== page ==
Welfare Without Time Limits
October 27, 2003
While welfare rolls have continued to decline in many states, New York's public assistance rolls have begun a modest climb in recent months, reversing a seven year trend. Unlike the federal Temporary Assistance to Needy Families, which was reformed in 1996, New York's state and locally funded Safety Net Assistance has no time limits.
According to the New York Times:
- As of August, about 41,000 families had moved to Safety Net Assistance after reaching the five-year limit on federal benefits.
- The city and state each pay half the cost of the program, which provides clients the same amount as federal welfare but for an unlimited amount of time; for the 2004 fiscal year, the city will pay about $60 million.
- The state Constitution obligates local governments to care for all who are needy without time limits.
- A third are employed at least part time, yet still earn little enough to qualify for aid.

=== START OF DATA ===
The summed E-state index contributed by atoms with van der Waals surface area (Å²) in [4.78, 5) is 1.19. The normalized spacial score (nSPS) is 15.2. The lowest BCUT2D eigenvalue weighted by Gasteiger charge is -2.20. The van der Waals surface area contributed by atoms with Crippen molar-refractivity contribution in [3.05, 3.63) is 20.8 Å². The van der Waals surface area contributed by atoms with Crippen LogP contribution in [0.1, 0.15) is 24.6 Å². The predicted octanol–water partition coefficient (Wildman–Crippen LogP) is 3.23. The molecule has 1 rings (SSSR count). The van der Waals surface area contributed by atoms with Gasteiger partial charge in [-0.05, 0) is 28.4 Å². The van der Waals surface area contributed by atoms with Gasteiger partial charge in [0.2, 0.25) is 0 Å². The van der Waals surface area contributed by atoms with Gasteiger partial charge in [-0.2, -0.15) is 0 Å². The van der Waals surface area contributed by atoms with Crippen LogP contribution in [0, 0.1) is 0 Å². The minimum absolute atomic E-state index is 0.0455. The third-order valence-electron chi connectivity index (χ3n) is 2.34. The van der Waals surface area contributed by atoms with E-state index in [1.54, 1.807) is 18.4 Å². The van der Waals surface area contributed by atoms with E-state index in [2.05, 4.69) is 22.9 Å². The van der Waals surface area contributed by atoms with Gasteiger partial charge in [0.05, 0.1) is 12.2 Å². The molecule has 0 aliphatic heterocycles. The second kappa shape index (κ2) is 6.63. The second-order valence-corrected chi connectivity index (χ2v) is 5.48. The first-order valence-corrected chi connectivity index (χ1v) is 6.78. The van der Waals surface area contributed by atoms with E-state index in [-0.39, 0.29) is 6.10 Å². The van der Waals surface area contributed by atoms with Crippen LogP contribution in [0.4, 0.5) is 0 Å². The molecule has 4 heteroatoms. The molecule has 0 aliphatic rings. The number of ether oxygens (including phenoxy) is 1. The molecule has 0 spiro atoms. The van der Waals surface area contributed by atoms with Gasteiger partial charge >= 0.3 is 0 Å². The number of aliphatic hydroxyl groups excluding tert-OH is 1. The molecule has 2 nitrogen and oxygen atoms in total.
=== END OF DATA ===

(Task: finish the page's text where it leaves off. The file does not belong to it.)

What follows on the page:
- More than 13 percent have lost some of their benefit for not cooperating with city work and training requirements -- almost double the percentage of TANF workers -- and sanctions have been threatened for an additional 10 percent who are appealing.
TANF requires adults to find work and provides job placement assistance. Families who move to Safety Net failed to make the transition to work. One Safety Net recipient, for example, began receiving public assistance in 1981 when she first had children.
Source: Leslie Kaufman, "More Needy Seeking Help From the State," New York Times, October 27, 2003.
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